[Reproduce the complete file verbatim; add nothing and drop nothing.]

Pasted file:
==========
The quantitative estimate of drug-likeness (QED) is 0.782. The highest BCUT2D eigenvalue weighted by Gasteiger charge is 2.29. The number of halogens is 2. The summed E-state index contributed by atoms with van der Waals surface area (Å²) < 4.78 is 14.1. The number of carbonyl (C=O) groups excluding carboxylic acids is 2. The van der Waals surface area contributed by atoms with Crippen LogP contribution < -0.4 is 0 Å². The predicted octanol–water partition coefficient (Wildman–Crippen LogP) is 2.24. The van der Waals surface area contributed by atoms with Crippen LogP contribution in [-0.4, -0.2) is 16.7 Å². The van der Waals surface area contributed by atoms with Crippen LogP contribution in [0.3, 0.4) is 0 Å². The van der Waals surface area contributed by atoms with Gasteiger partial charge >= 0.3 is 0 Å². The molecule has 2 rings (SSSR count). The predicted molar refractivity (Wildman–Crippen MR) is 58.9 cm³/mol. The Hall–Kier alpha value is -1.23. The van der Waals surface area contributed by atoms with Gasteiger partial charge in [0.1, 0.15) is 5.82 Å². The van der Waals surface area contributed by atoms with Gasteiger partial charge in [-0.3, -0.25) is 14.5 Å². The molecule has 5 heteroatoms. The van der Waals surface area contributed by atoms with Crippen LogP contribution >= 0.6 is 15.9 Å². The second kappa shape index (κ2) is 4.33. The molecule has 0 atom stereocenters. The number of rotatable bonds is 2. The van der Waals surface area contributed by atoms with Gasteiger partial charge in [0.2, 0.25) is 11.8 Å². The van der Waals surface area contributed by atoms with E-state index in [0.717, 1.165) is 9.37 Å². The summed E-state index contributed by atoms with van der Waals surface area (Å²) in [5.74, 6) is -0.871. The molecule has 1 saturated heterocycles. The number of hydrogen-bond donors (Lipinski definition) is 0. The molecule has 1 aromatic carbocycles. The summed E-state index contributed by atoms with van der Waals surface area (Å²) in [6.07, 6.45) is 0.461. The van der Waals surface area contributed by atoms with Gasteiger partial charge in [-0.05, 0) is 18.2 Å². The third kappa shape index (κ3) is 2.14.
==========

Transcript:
The quantitative estimate of drug-likeness (QED) is 0.782. The highest BCUT2D eigenvalue weighted by Gasteiger charge is 2.29. The number of halogens is 2. The summed E-state index contributed by atoms with van der Waals surface area (Å²) < 4.78 is 14.1. The number of carbonyl (C=O) groups excluding carboxylic acids is 2. The van der Waals surface area contributed by atoms with Crippen LogP contribution < -0.4 is 0 Å². The predicted octanol–water partition coefficient (Wildman–Crippen LogP) is 2.24. The van der Waals surface area contributed by atoms with Crippen LogP contribution in [-0.4, -0.2) is 16.7 Å². The van der Waals surface area contributed by atoms with Crippen LogP contribution in [0.3, 0.4) is 0 Å². The van der Waals surface area contributed by atoms with Gasteiger partial charge >= 0.3 is 0 Å². The molecule has 2 rings (SSSR count). The predicted molar refractivity (Wildman–Crippen MR) is 58.9 cm³/mol. The Hall–Kier alpha value is -1.23. The van der Waals surface area contributed by atoms with Gasteiger partial charge in [0.1, 0.15) is 5.82 Å². The van der Waals surface area contributed by atoms with Gasteiger partial charge in [-0.3, -0.25) is 14.5 Å². The molecule has 5 heteroatoms. The van der Waals surface area contributed by atoms with Crippen LogP contribution >= 0.6 is 15.9 Å². The second kappa shape index (κ2) is 4.33. The molecule has 0 atom stereocenters. The number of rotatable bonds is 2. The van der Waals surface area contributed by atoms with Gasteiger partial charge in [0.2, 0.25) is 11.8 Å². The van der Waals surface area contributed by atoms with E-state index in [0.717, 1.165) is 9.37 Å². The summed E-state index contributed by atoms with van der Waals surface area (Å²) in [5.74, 6) is -0.871. The molecule has 1 saturated heterocycles. The number of hydrogen-bond donors (Lipinski definition) is 0. The molecule has 1 aromatic carbocycles. The summed E-state index contributed by atoms with van der Waals surface area (Å²) in [6.07, 6.45) is 0.461. The van der Waals surface area contributed by atoms with Gasteiger partial charge in [-0.05, 0) is 18.2 Å². The third kappa shape index (κ3) is 2.14.